A SOUTH Australian man has been cleared of assault charges after a magistrate convicted him for smacking his 12 year-old son three times on the thigh.
Justice David Peek of the South Australian Supreme Court handed down a written judgment on the matter yesterday, in which he set out exactly when it's legal and illegal to smack your kid.
The incident which led to the charges arose in a Hungry Jacks restaurant after the boy in question acted in a way which his father said was "disrespectful."
The boy was refusing to speak to his dad because he wouldn't buy him a dessert from a bakery earlier in the day.
The boy's name has been suppressed and the judgement refers to him only as "M" and the father has not been identified in order to protect the child.
According to the court's ruling just before he smacked his kid the dad said: "That's it. Enough's enough of this behaviour. If you're going to act like a four year old, I'll treat you like a four year old."
He then reached down with his left hand, picked up M's left leg and smacked him on the thigh.
That afternoon the boy was returned to the custody of his mother and the next day, on March 10, 2014, the boy went to a police station and complained about the incident and the father was subsequently charged with aggravated assault.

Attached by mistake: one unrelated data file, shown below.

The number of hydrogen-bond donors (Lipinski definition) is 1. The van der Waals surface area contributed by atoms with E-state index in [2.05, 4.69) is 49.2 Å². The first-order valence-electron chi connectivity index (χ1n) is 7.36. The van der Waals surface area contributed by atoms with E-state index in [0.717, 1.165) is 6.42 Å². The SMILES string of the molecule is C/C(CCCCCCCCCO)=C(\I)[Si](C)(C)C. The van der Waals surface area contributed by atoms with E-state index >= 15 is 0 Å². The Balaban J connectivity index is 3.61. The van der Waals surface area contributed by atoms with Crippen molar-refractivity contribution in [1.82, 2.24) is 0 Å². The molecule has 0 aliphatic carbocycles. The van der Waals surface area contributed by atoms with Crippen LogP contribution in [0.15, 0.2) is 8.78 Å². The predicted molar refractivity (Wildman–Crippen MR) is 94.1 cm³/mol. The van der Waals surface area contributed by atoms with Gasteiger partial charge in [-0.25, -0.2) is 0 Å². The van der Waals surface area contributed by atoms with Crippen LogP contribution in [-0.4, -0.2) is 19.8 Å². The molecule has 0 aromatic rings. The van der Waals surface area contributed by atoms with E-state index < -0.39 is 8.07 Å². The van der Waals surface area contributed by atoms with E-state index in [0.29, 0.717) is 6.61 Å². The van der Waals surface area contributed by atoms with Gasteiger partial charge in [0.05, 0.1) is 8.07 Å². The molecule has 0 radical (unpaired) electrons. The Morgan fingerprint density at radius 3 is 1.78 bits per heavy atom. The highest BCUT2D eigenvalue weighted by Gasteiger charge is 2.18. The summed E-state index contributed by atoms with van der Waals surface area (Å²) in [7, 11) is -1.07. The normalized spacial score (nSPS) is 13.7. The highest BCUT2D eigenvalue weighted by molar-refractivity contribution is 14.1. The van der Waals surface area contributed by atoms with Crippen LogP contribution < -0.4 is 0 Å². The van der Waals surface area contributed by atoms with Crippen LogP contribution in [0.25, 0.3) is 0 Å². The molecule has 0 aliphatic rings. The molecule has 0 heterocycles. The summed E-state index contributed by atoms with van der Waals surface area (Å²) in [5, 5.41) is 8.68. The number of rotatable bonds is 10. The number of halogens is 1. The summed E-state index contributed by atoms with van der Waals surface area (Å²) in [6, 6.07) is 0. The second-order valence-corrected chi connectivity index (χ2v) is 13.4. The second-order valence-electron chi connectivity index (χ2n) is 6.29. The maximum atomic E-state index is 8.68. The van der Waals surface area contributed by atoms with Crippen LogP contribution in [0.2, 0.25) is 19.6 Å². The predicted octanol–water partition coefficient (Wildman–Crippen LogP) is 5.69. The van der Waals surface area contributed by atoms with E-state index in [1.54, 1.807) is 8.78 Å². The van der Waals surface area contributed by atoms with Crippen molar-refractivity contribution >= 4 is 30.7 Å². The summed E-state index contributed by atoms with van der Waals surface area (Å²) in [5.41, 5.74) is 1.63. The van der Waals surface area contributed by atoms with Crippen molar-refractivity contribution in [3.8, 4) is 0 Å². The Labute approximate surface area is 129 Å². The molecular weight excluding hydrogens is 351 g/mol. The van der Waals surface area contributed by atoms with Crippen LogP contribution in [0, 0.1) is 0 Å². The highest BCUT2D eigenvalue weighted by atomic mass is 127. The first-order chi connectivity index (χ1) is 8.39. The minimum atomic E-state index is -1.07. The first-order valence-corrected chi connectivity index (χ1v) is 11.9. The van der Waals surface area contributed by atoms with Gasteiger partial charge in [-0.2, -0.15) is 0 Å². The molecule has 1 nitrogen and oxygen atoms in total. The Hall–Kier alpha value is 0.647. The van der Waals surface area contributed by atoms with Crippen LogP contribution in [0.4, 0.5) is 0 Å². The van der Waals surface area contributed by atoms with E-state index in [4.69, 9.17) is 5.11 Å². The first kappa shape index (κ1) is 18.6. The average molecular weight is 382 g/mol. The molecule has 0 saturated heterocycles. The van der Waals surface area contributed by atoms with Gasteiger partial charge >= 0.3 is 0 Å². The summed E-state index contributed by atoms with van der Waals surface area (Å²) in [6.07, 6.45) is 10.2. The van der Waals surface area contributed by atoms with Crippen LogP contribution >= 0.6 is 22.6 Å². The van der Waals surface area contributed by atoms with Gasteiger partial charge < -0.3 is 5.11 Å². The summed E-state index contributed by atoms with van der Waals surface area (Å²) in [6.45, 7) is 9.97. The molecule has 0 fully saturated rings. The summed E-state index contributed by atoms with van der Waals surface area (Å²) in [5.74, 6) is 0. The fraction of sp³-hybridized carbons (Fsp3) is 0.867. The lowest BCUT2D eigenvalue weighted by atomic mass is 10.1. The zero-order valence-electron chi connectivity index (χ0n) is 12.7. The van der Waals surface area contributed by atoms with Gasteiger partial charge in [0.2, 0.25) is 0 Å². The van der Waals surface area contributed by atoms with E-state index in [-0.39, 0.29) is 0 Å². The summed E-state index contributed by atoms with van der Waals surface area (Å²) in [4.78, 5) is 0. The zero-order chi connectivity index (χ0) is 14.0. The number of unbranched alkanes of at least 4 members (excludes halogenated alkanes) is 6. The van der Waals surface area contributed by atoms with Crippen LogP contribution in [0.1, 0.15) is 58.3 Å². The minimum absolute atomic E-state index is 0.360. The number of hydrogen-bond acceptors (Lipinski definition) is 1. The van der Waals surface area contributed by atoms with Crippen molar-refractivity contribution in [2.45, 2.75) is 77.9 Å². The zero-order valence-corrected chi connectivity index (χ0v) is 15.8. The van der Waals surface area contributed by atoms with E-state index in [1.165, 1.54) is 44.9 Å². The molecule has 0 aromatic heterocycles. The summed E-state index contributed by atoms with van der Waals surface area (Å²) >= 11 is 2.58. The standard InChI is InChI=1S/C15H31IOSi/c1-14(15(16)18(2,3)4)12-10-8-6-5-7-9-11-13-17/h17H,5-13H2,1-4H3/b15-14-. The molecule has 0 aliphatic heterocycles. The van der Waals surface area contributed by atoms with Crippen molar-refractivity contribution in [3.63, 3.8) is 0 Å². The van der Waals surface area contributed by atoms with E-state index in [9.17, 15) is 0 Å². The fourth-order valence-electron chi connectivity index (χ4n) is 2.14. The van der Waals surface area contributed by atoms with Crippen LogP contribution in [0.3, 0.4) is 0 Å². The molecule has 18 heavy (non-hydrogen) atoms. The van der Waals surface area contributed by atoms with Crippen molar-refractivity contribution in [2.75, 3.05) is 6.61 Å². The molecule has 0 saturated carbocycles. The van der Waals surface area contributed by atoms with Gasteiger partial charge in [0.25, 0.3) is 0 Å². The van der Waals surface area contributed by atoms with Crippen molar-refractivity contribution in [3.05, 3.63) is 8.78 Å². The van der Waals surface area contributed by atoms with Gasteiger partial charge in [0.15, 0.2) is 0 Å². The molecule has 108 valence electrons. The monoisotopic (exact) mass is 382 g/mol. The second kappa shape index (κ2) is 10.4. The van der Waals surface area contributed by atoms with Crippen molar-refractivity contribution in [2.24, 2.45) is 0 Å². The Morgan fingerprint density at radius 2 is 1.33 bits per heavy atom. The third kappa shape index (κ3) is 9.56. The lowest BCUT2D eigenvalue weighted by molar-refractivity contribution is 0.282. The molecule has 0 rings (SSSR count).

In 2015 the father was convicted with the magistrate finding: "M was 12 years old, weighed approximately 60kgs and was nearly a teenager."
"He was very upset by (the father's) actions, and rightly so. Not only did he feel physical pain, but, perhaps worse, he felt humiliated and demeaned by his father's actions.
"He was clearly distressed, both at the time and shortly afterwards, at his mother's house."
Yesterday that verdict was overturned and not only did Justice Peek find the father not guilty, he laid down the law relating to smacking kids.
According to the judgment, an English case in 1869 set the precedent that it's not okay for a father to smack a kid younger than two.
This precedent was expanded upon by the Victorian Courts, in 1955, where it was held that it is against the law to smack a kid too hard, or with a closed fist and hitting on the head or the face, or with an "instrument" can all constitute assault.
While verdicts in different states aren't legally binding the Justice Peek also set out the law in Queensland.
In Queensland it legal for parents and in fact school teachers to smack children.
And as late as late as 1977 magistrates were still dismissing assault charges against teachers.
However, today Education Queensland has a policy against teachers hitting kids,